Woman with hands to her ears in pain wondering when the ringing in her ears will stop.

When you first notice that ringing in your ears you may have a very common response: pretend everything’s good. You go through your day the same way you always do: you do your shopping, you make dinner, you attempt to have a discussion with your partner. All the while, you’re attempting to force that ringing in your ear out of your mind. Because you’re convinced of one thing: your tinnitus will go away by itself.

You begin to get concerned, though, when after a few days the ringing and buzzing is unrelenting.

You aren’t the only one to ever be in this situation. sometimes tinnitus will go away by itself, and other times it will linger on and that’s why it’s a challenging little condition.

When Tinnitus is Likely to Go Away by Itself

Around the world, nearly everybody has had a bout of tinnitus because it’s very common. In almost all circumstances, tinnitus is essentially temporary and will eventually go away on its own. A rock concert is a good example: you go to your local arena to see your favorite band and you discover, when you get back home, that your ears are ringing.

Within a couple of days the type of tinnitus associated with damage from loud noise will commonly disappear (but you realize that it’s just part of going to a loud performance).

Naturally, it’s precisely this kind of noise injury that, over time, can cause loss of hearing to move from temporary (or acute, as they say) to chronic. Too many of those kinds of concerts and you may end up with permanent tinnitus.

Often Times, Tinnitus Doesn’t Just Disappear

If your tinnitus lingers for over three months it’s then identified as chronic tinnitus (but you should have it examined by an expert long before that).

Around 5-15% of people globally have recorded signs of chronic tinnitus. While there are some recognized close associations (like hearing loss, for instance), the causes of tinnitus aren’t yet really comprehended.

When the triggers of your tinnitus aren’t clear, it normally means that a quick “cure” will be elusive. There is a good possibility that your tinnitus won’t recede by itself if you have been hearing the ringing for more than three months. In those cases, there are treatment options available (like cognitive behavioral therapy or noise-canceling devices) that can help you deal with symptoms and maintain your quality of life.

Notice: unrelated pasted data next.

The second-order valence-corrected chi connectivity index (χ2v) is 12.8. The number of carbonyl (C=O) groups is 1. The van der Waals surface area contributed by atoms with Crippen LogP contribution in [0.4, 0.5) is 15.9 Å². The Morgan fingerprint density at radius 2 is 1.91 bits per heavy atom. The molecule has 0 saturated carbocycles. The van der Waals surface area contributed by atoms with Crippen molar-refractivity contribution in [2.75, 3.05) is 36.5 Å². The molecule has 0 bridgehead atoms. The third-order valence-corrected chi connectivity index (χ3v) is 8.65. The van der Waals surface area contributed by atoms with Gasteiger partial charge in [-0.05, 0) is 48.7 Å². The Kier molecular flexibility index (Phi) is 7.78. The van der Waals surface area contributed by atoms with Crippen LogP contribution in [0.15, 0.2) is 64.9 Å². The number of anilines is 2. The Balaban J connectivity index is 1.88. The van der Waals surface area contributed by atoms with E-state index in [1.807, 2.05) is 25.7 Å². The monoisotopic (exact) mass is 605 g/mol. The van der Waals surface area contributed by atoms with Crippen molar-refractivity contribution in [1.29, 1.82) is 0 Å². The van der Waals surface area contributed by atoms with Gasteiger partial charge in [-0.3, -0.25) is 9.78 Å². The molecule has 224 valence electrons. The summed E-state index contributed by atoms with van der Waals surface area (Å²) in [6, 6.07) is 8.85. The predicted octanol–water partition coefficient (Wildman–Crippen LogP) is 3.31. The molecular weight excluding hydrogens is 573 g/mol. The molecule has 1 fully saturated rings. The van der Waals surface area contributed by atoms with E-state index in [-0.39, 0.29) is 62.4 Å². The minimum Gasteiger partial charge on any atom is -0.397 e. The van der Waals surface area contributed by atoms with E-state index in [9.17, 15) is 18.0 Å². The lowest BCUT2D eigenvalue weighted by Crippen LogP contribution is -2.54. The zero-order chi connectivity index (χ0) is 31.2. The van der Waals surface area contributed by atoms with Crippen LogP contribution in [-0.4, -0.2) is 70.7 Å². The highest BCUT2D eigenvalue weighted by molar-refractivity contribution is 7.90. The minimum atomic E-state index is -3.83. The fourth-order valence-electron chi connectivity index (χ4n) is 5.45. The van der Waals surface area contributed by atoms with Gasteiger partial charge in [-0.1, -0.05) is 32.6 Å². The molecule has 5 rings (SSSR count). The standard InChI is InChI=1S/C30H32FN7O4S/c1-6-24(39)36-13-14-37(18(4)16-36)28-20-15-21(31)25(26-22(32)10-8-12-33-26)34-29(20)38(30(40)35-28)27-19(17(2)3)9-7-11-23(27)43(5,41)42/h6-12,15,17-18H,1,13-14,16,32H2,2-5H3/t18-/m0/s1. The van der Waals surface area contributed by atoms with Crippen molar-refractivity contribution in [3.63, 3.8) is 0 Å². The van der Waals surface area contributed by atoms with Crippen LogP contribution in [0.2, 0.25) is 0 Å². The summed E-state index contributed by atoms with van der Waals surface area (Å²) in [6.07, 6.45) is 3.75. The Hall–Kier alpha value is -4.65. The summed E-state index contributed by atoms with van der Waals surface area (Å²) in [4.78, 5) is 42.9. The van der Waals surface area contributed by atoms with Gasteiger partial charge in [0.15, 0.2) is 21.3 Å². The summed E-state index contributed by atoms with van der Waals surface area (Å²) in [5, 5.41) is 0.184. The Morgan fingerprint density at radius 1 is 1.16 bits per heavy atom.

It’s Important to Know What The Cause of Your Tinnitus is

It becomes much simpler to mitigate the symptoms of tinnitus when you are able to establish the underlying causes. If a bacterial ear infection is, for instance, the reason for your tinnitus, you can revive a healthy ear and clear hearing by managing it with antibiotics.

Here are some possible causes of acute tinnitus:

  • Eardrum damage (such as a perforated eardrum)
  • A blockage in the ear or ear canal
  • Hearing loss (again, this is often associated with chronic tinnitus)
  • Chronic ear infections
  • Meniere’s disease (this is often associated with chronic tinnitus, as Meniere’s has no cure)

So…Will The Buzzing in My Ears Stop?

The truth is that in most cases, yes, your tinnitus will recede on its own. But the longer it hangs around, the longer you hear tinnitus noises, the more likely it becomes that you’re experiencing chronic tinnitus.

You can convince yourself there’s nothing wrong and hope that the noises will simply go away. But sooner or later, your tinnitus could become distressing and it may become hard to concentrate on anything else. In those circumstances, crossing your fingers might not be the extensive treatment plan you need.

In most situations, though, as a matter of fact, throughout most of your life, your tinnitus will normally go away on its own, a normal response to a noisy environment (and your body’s method of telling you to stay away from that environment from now on). Whether that’s chronic or acute tinnitus, well, only time will tell.

The site information is for educational and informational purposes only and does not constitute medical advice. To receive personalized advice or treatment, schedule an appointment.
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